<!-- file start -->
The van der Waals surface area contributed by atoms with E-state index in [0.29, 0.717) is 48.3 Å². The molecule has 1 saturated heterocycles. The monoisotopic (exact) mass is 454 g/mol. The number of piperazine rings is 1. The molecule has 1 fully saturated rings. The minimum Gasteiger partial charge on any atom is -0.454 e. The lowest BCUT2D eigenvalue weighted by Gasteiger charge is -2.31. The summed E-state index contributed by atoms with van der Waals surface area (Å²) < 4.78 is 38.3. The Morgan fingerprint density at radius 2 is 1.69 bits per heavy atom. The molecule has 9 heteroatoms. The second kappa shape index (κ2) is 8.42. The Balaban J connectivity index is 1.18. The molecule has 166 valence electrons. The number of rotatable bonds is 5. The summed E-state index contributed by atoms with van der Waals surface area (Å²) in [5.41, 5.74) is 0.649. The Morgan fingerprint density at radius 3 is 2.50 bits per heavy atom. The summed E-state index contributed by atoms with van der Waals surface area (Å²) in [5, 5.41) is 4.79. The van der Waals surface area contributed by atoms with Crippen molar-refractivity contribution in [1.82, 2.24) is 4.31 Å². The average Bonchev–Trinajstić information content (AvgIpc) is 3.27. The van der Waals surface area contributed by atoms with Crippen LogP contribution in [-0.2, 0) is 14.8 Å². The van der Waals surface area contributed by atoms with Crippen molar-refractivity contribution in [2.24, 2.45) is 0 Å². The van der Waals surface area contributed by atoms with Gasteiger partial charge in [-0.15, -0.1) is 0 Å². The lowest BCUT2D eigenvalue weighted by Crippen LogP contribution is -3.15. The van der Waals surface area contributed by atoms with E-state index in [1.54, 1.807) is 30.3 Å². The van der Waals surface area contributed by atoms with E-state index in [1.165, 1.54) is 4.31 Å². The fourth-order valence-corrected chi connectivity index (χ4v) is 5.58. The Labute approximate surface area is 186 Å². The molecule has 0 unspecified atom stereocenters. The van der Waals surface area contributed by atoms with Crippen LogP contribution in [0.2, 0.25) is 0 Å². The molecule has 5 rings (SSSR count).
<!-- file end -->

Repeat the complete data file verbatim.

The van der Waals surface area contributed by atoms with E-state index in [0.29, 0.717) is 48.3 Å². The molecule has 1 saturated heterocycles. The monoisotopic (exact) mass is 454 g/mol. The number of piperazine rings is 1. The molecule has 1 fully saturated rings. The minimum Gasteiger partial charge on any atom is -0.454 e. The lowest BCUT2D eigenvalue weighted by Gasteiger charge is -2.31. The summed E-state index contributed by atoms with van der Waals surface area (Å²) < 4.78 is 38.3. The Morgan fingerprint density at radius 2 is 1.69 bits per heavy atom. The molecule has 9 heteroatoms. The second kappa shape index (κ2) is 8.42. The Balaban J connectivity index is 1.18. The molecule has 166 valence electrons. The number of rotatable bonds is 5. The summed E-state index contributed by atoms with van der Waals surface area (Å²) in [5.41, 5.74) is 0.649. The Morgan fingerprint density at radius 3 is 2.50 bits per heavy atom. The summed E-state index contributed by atoms with van der Waals surface area (Å²) in [5, 5.41) is 4.79. The van der Waals surface area contributed by atoms with Crippen molar-refractivity contribution in [1.82, 2.24) is 4.31 Å². The average Bonchev–Trinajstić information content (AvgIpc) is 3.27. The van der Waals surface area contributed by atoms with Crippen LogP contribution in [-0.2, 0) is 14.8 Å². The van der Waals surface area contributed by atoms with Crippen molar-refractivity contribution in [2.24, 2.45) is 0 Å². The van der Waals surface area contributed by atoms with Gasteiger partial charge in [-0.15, -0.1) is 0 Å². The lowest BCUT2D eigenvalue weighted by Crippen LogP contribution is -3.15. The van der Waals surface area contributed by atoms with E-state index in [1.54, 1.807) is 30.3 Å². The van der Waals surface area contributed by atoms with E-state index in [1.165, 1.54) is 4.31 Å². The fourth-order valence-corrected chi connectivity index (χ4v) is 5.58. The Labute approximate surface area is 186 Å². The molecule has 0 unspecified atom stereocenters. The van der Waals surface area contributed by atoms with Crippen LogP contribution in [0.2, 0.25) is 0 Å². The molecule has 5 rings (SSSR count).